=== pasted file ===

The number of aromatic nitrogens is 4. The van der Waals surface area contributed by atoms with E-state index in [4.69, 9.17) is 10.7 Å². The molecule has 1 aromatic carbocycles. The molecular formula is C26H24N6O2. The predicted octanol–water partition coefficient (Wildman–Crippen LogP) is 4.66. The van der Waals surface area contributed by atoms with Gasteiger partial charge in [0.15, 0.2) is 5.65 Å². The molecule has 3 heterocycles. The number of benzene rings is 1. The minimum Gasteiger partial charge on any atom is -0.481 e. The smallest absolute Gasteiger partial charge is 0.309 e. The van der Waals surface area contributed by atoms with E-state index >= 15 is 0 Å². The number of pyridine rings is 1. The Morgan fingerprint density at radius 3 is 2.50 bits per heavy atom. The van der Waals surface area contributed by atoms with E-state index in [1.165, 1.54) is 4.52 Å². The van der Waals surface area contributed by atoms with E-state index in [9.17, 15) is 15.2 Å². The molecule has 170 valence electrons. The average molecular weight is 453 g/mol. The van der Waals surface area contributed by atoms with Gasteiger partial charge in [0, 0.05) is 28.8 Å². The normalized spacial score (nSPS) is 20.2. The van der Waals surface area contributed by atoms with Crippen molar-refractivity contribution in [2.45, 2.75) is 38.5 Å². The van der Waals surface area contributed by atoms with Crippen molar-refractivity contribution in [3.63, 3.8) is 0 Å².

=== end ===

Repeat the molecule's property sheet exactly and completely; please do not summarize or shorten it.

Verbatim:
The number of aromatic nitrogens is 4. The van der Waals surface area contributed by atoms with E-state index in [4.69, 9.17) is 10.7 Å². The molecule has 1 aromatic carbocycles. The molecular formula is C26H24N6O2. The predicted octanol–water partition coefficient (Wildman–Crippen LogP) is 4.66. The van der Waals surface area contributed by atoms with Gasteiger partial charge in [0.15, 0.2) is 5.65 Å². The molecule has 3 heterocycles. The number of benzene rings is 1. The minimum Gasteiger partial charge on any atom is -0.481 e. The smallest absolute Gasteiger partial charge is 0.309 e. The van der Waals surface area contributed by atoms with E-state index >= 15 is 0 Å². The number of pyridine rings is 1. The Morgan fingerprint density at radius 3 is 2.50 bits per heavy atom. The van der Waals surface area contributed by atoms with E-state index in [1.165, 1.54) is 4.52 Å². The van der Waals surface area contributed by atoms with E-state index in [9.17, 15) is 15.2 Å². The molecule has 170 valence electrons. The average molecular weight is 453 g/mol. The van der Waals surface area contributed by atoms with Gasteiger partial charge in [0, 0.05) is 28.8 Å². The normalized spacial score (nSPS) is 20.2. The van der Waals surface area contributed by atoms with Crippen molar-refractivity contribution in [2.45, 2.75) is 38.5 Å². The van der Waals surface area contributed by atoms with Crippen molar-refractivity contribution in [3.63, 3.8) is 0 Å².